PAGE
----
Page:A Revision of the Families and Genera of the Stylonuracea (Eurypterida).djvu/26

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190
FIELDIANA: GEOLOGY, VOLUME 14

The following species are recognized for this genus:

Rhenopterus diensti Størmer, 1936 Devonian Germany
Rhenopterus latus Størmer, 1936 Devonian Germany
Rhenopterus ? maccarthyi (Kjellesvig-Waering), 1934 Devonian New York
Rhenopterus tuberculatus Størmer, 1936 Devonian Germany


Family Laurieipteridae, new family

Diagnosis.—Stylonuracea with ventral shield having well developed epistoma; metastoma broadly sub-rectangular, slightly emarginate anteriorly and posteriorly.

Type genus.—Laurieipterus, new genus.

Remarks.—The Laurieipteridae is composed of the genera Laurieipterus, Ctenopterus, Hallipterus and Mazonipterus, all of which are characterized by unusually long carapaces, and were generally grouped together, more or less, under the genus Ctenopterus. Laurie, however, as early as 1899 (pl. 2, fig. 3), had revealed the unusual rectangular metastoma, and this was verified by Waterston (1962, p. 145, text-fig. 3) who also worked out the details of the ventral shield.

The family Laurieipteridae is easily separated from all the other families of the Stylonuracea. In comparison with those families which have a developed epistoma, namely, the Stylonuridae and Pageidae, the greatest dissimilarity lies in the altogether different metastomas. That of the Stylonuridae is very narrow and deeply notched anteriorly, whereas in the Pageidae it is "coffin-shaped," or elongated, with the anterior wider, and both anterior and posterior ends truncated. This is in sharp contrast to the broad sub-rectangular metastoma of the Laurieipteridae.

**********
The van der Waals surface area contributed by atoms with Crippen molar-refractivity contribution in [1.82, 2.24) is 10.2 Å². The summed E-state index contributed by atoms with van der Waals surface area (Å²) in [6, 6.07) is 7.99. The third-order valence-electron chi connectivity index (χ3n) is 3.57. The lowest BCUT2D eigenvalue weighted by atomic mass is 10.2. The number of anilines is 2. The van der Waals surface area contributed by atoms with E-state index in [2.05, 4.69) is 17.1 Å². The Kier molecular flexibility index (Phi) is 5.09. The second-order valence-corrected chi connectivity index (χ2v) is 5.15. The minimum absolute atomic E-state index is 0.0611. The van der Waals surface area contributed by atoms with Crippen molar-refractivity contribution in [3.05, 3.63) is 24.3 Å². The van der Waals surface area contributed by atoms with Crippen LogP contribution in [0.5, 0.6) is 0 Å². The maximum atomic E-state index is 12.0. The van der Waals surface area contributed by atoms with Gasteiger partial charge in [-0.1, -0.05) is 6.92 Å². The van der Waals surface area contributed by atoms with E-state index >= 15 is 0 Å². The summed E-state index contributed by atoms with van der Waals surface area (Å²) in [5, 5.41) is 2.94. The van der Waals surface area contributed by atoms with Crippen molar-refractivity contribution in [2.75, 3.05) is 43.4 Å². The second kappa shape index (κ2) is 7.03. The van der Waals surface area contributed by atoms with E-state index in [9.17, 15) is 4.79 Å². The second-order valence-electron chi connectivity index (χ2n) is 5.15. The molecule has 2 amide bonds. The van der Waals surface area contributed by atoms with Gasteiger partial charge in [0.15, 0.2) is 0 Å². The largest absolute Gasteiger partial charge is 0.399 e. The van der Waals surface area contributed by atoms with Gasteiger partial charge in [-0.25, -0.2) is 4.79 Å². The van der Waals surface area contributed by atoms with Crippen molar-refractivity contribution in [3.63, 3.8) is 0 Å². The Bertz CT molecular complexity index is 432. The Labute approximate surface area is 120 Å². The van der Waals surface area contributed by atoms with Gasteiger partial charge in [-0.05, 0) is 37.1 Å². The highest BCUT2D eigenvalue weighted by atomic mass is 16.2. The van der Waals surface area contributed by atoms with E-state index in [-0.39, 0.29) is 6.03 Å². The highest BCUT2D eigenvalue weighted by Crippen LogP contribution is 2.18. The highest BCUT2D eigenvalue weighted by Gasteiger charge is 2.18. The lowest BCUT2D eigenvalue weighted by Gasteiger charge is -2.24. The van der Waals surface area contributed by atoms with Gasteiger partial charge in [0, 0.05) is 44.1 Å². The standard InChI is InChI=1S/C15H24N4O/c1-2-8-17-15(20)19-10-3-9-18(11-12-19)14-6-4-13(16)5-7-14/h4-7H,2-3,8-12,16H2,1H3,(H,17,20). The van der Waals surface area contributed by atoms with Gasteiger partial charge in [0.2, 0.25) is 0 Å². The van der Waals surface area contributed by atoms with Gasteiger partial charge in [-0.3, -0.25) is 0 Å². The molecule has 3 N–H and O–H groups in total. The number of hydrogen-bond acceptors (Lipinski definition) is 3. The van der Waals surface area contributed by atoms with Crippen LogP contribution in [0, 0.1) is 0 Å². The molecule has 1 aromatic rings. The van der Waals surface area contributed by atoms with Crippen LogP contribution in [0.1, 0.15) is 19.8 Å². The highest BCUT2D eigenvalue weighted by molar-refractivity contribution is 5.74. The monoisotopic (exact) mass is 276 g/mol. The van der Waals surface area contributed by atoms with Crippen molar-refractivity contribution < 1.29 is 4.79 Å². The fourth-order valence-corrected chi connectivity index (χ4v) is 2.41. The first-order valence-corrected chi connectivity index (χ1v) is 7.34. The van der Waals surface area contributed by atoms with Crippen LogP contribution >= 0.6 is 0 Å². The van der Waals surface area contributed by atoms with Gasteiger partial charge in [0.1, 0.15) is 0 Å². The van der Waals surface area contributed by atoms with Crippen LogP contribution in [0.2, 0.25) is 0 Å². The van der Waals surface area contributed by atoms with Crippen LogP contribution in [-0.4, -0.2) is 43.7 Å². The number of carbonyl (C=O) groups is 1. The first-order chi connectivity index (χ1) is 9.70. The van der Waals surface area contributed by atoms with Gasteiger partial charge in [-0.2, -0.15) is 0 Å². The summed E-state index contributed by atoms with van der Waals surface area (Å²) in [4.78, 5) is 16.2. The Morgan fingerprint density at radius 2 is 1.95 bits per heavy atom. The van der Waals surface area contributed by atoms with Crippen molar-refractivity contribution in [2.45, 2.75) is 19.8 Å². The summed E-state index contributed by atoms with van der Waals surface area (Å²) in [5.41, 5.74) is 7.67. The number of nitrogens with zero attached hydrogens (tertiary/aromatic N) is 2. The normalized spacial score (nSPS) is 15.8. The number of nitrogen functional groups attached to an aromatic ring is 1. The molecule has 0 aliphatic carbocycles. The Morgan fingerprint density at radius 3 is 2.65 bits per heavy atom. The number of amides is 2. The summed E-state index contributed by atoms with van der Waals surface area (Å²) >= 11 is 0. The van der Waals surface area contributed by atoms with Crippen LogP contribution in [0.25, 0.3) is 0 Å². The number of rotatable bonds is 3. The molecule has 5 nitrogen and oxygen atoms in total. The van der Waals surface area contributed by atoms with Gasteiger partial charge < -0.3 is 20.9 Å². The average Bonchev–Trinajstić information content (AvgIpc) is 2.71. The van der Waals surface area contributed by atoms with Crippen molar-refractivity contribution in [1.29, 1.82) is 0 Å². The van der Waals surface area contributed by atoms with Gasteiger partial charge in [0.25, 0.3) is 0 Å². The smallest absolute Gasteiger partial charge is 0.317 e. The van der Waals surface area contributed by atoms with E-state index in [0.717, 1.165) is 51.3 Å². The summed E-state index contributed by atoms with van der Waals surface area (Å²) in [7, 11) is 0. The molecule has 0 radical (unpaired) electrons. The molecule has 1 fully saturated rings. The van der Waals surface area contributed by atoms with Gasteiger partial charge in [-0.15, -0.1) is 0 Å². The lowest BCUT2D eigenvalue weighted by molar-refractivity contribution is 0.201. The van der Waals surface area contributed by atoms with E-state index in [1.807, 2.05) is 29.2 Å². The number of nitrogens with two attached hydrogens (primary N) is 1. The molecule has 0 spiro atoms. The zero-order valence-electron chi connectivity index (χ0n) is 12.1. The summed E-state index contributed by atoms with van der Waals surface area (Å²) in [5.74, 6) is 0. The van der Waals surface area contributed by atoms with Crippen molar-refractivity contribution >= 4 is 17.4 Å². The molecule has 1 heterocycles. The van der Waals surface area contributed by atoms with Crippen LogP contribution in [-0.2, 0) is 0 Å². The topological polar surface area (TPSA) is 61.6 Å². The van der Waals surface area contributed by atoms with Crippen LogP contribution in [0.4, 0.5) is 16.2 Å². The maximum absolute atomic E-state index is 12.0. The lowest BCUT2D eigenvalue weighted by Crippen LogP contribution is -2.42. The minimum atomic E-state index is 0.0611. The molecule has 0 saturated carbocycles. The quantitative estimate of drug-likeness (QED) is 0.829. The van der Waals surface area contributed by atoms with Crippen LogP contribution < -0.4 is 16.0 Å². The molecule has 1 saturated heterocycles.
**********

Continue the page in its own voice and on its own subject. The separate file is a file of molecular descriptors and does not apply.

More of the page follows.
Genus Laurieipterus, new genus

Diagnosis.—Laurieipteridae of medium-size, carapace enormously elongated, very narrow at the base but with the lateral margins greatly expanded at midsection; anterior rounded with ornamentation of crenulations; lateral eyes small and arcuate, anteriorly located and well apart; ocelli located in front of the lateral eyes; legs powerful and not excessively long; podomere-count: ?–?–7–8–8–8; spines developed on all but last two walking legs, which are completely bare, the spines increasing in length along the posterior side of each joint; ventral shield with well developed epistoma and with triangular transverse